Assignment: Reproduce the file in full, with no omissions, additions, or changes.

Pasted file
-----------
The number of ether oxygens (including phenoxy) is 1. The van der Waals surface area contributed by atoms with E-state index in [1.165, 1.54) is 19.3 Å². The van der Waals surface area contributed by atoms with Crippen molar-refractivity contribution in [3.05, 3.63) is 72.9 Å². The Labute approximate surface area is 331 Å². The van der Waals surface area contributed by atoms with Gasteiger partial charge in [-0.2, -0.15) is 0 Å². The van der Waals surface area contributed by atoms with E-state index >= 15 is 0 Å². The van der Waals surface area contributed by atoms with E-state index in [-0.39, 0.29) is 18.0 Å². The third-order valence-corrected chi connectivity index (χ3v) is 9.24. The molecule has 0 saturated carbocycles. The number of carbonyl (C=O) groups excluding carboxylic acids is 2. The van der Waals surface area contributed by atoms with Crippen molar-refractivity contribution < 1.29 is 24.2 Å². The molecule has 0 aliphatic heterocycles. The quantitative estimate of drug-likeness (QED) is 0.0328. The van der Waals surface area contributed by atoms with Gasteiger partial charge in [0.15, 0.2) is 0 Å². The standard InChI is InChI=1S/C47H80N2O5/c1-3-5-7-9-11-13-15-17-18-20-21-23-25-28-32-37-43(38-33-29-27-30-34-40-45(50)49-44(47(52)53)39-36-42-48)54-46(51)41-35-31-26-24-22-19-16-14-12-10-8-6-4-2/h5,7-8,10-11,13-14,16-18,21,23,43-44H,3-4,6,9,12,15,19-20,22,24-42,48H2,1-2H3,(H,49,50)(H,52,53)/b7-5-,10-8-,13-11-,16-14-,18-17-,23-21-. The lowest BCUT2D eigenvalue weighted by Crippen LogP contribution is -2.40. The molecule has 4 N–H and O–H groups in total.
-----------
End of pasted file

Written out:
The number of ether oxygens (including phenoxy) is 1. The van der Waals surface area contributed by atoms with E-state index in [1.165, 1.54) is 19.3 Å². The van der Waals surface area contributed by atoms with Crippen molar-refractivity contribution in [3.05, 3.63) is 72.9 Å². The Labute approximate surface area is 331 Å². The van der Waals surface area contributed by atoms with Gasteiger partial charge in [-0.2, -0.15) is 0 Å². The van der Waals surface area contributed by atoms with E-state index >= 15 is 0 Å². The van der Waals surface area contributed by atoms with E-state index in [-0.39, 0.29) is 18.0 Å². The third-order valence-corrected chi connectivity index (χ3v) is 9.24. The molecule has 0 saturated carbocycles. The number of carbonyl (C=O) groups excluding carboxylic acids is 2. The van der Waals surface area contributed by atoms with Crippen molar-refractivity contribution < 1.29 is 24.2 Å². The molecule has 0 aliphatic heterocycles. The quantitative estimate of drug-likeness (QED) is 0.0328. The van der Waals surface area contributed by atoms with Gasteiger partial charge in [0.15, 0.2) is 0 Å². The standard InChI is InChI=1S/C47H80N2O5/c1-3-5-7-9-11-13-15-17-18-20-21-23-25-28-32-37-43(38-33-29-27-30-34-40-45(50)49-44(47(52)53)39-36-42-48)54-46(51)41-35-31-26-24-22-19-16-14-12-10-8-6-4-2/h5,7-8,10-11,13-14,16-18,21,23,43-44H,3-4,6,9,12,15,19-20,22,24-42,48H2,1-2H3,(H,49,50)(H,52,53)/b7-5-,10-8-,13-11-,16-14-,18-17-,23-21-. The lowest BCUT2D eigenvalue weighted by Crippen LogP contribution is -2.40. The molecule has 4 N–H and O–H groups in total.